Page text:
|University of Kentucky Entomology|
by Lee Townsend, Extension Specialist
University of Kentucky College of Agriculture
Mealybugs and Fletcher scale can infest Taxus. While they are distinctly different in several ways, their biologies are similar, as is their management.
Mealybugs are scale-like insects that feed on plant sap and typically are covered with a grainy white secretion that gives them their name. The white covering and long filaments make this mealybug stand out at branch forks where it tends to settle. The sparse yellow foliage of heavily infested plants often is covered with the black growth of sooty mold fungus. These sap-feeding insects spend the winter as nymphs that become active again in the late May. Females produce from June in early summer.
Fletcher scale is a soft scale that infests Taxus and arborvitae. Females are light brown, globular, and about 0.2 inches in diameter. The small yellow crawlers move only a short distance from the female before settling to feed. There is one generation per year. Damage symptoms resemble those for Taxus mealybug.
Alternatives for crawler control
• Cultural control
Scales tend to thrive on stressed plants. Following a recommended fertility program and watering regime will promote plant health. However, over-fertilization favors scale buildup. If practical, improve plant sites to reduce stress and promote growth. Severely prune back heavily infested branches and protect new growth with insecticide applications.
• Insecticidal Sprays
Horticultural oils kill by suffocation or after penetrating over-wintering stages of the insect. Consequently, they may not be effective where several layers of scale coverings have accumulated.
Dormant oils are typically applied during February or March but may not be very effective against armored scales. Highly refined supreme, superior, or summer oils can be used on many trees and shrubs during the growing season. Read the product label for guidelines on plant sensitivity and temperature restriction before buying and using these products.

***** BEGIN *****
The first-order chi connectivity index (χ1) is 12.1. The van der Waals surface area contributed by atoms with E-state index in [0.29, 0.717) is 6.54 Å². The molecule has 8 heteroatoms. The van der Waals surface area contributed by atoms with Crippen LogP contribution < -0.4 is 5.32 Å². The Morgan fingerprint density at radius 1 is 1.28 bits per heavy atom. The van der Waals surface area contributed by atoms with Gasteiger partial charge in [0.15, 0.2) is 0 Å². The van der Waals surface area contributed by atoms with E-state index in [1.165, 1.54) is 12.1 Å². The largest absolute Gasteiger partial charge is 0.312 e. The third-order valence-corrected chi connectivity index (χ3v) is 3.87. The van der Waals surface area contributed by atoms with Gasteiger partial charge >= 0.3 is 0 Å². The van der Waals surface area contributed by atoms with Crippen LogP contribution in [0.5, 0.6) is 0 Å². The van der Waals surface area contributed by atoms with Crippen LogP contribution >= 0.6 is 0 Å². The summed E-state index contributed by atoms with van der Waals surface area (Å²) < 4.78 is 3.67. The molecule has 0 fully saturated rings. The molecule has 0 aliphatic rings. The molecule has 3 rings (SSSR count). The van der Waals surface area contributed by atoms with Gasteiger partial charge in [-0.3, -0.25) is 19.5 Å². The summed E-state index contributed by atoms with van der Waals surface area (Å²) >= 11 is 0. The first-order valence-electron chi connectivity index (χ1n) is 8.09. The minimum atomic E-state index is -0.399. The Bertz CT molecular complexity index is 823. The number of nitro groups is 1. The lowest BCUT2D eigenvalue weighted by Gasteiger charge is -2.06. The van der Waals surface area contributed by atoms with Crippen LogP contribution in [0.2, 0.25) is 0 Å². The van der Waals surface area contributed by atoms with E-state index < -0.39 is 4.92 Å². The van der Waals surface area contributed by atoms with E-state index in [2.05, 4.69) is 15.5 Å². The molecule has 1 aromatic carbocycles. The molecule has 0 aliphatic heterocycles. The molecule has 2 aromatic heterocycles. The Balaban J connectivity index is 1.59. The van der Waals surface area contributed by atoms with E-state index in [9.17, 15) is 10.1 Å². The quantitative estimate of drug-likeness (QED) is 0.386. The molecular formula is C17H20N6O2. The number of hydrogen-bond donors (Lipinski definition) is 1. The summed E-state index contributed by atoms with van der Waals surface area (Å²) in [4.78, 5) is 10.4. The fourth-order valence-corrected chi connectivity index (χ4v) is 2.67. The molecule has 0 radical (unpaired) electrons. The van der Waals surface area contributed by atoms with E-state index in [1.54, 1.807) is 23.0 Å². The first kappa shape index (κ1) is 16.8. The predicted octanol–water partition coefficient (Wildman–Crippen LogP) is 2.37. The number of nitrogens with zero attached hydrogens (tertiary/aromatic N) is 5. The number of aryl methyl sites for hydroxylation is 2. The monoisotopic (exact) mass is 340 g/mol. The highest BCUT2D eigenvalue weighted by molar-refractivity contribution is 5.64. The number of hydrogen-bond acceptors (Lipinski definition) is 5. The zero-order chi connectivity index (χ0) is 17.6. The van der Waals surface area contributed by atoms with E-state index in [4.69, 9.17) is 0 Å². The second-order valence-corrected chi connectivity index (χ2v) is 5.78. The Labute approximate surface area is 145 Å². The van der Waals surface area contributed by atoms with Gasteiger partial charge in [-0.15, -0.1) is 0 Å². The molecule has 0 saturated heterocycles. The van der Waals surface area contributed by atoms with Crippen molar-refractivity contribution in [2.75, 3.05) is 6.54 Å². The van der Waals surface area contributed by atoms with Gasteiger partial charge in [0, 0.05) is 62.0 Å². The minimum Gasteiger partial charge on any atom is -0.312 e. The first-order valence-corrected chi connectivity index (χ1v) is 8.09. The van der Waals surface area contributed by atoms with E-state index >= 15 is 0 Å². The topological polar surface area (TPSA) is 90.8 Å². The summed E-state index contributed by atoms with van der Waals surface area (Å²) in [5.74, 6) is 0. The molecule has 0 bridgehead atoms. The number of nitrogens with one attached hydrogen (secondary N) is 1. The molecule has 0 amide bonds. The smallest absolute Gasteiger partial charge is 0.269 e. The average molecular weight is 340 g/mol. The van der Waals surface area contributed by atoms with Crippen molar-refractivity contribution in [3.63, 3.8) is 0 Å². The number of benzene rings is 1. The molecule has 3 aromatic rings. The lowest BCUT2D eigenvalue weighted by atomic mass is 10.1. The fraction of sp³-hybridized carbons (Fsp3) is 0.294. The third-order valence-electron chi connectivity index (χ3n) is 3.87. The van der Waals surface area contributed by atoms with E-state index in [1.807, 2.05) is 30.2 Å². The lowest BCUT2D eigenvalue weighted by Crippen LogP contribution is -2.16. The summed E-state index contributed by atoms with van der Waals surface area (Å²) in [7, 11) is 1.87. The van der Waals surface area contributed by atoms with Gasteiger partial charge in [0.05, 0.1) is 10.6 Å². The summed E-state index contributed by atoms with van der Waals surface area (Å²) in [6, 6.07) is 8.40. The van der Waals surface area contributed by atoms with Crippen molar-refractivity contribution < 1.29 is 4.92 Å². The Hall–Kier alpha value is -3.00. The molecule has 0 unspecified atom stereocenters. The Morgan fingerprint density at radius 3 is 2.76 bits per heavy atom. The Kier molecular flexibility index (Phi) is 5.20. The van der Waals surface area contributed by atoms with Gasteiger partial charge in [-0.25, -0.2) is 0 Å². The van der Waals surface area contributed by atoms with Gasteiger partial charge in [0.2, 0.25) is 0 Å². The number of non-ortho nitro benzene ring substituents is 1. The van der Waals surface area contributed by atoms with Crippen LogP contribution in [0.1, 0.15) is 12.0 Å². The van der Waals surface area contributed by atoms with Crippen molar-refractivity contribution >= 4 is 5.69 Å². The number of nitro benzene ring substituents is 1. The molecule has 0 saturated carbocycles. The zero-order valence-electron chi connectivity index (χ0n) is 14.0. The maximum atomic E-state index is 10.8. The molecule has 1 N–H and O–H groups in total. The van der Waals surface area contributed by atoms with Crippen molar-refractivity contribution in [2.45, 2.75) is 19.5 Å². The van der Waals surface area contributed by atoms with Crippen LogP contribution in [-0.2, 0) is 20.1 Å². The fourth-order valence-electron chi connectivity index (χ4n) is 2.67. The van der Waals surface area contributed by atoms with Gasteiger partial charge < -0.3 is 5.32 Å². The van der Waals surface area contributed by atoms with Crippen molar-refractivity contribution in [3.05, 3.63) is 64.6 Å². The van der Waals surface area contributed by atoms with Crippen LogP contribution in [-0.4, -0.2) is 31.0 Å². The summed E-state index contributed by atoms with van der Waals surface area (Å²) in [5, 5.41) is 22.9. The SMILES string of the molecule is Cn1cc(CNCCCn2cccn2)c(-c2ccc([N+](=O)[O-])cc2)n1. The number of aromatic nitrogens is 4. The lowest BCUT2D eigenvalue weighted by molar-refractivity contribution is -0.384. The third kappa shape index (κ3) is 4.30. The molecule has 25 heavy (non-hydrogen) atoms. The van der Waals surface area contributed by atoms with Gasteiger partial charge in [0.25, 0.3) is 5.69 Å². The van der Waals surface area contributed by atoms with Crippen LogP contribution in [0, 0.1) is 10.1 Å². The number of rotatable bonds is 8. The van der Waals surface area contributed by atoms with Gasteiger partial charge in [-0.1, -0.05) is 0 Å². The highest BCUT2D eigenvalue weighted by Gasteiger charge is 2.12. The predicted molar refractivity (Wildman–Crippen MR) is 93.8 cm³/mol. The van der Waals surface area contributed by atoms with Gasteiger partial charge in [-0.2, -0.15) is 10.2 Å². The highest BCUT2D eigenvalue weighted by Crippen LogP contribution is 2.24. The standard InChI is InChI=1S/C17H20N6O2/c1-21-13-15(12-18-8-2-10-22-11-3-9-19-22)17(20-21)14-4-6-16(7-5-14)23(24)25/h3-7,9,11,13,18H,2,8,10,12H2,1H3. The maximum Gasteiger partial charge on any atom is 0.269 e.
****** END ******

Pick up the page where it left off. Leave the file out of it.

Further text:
Insecticidal soaps are long chain fatty acids that kill susceptible insects through direct contact. Like horticultural oils, they require thorough coverage. Soaps leave no residue so repeated applications may be needed for some pests. These products may burn the foliage of sensitive plants, such as Japanese maple, so check the label for information about the plant species that you intend to treat.
A variety of natural and synthetic insecticides are labeled for use as sprays to control scale crawlers on landscape trees and shrubs. While the residual life of these products is generally longer than oils and soaps, timing, coverage, and precautions on damage to some plant species are very similar to those for oils and soaps.
• Systemic insecticides
Imidacloprid (Bayer Advanced Garden Tree & Shrub Insect Control Concentrate) is applied as a drench around the root zone of infested plants. This water soluble insecticide is taken up by the roots and transported throughout the plant where it is ingested by sap feeding insects. This provides a means of scale control without reliance on sprays. However, it may need to be applied several weeks before crawlers are active for best results.
The success or failure of control efforts may not be readily apparent but here are some things to check.
Scale insects can be attacked by a variety of lady beetles, predatory mites, and small parasitic wasps. Lady beetle adults and larvae can be seen but mites and parasitic wasps are very difficult to see. You can conserve natural enemies by using insecticidal soaps and oils which have limited impact on beneficial species in comparison to other control alternatives.
CAUTION! Pesticide recommendations in this publication are registered for use in Kentucky, USA ONLY! The use of some products may not be legal in your state or country. Please check with your local county agent or regulatory official before using any pesticide mentioned in this publication.
Of course, ALWAYS READ AND FOLLOW LABEL DIRECTIONS FOR SAFE USE OF ANY PESTICIDE!
[Home] [Back to EntFacts page] [Field Crops] [Vegetables] [Fruit][Home and Health] [Livestock] [Landscape Plants] [Other Topics] [List of All Entfacts] [Site Map]
This page is maintained by Pat Dillon, Department of Entomology, University of Kentucky. Please send questions or suggestions to: email@example.com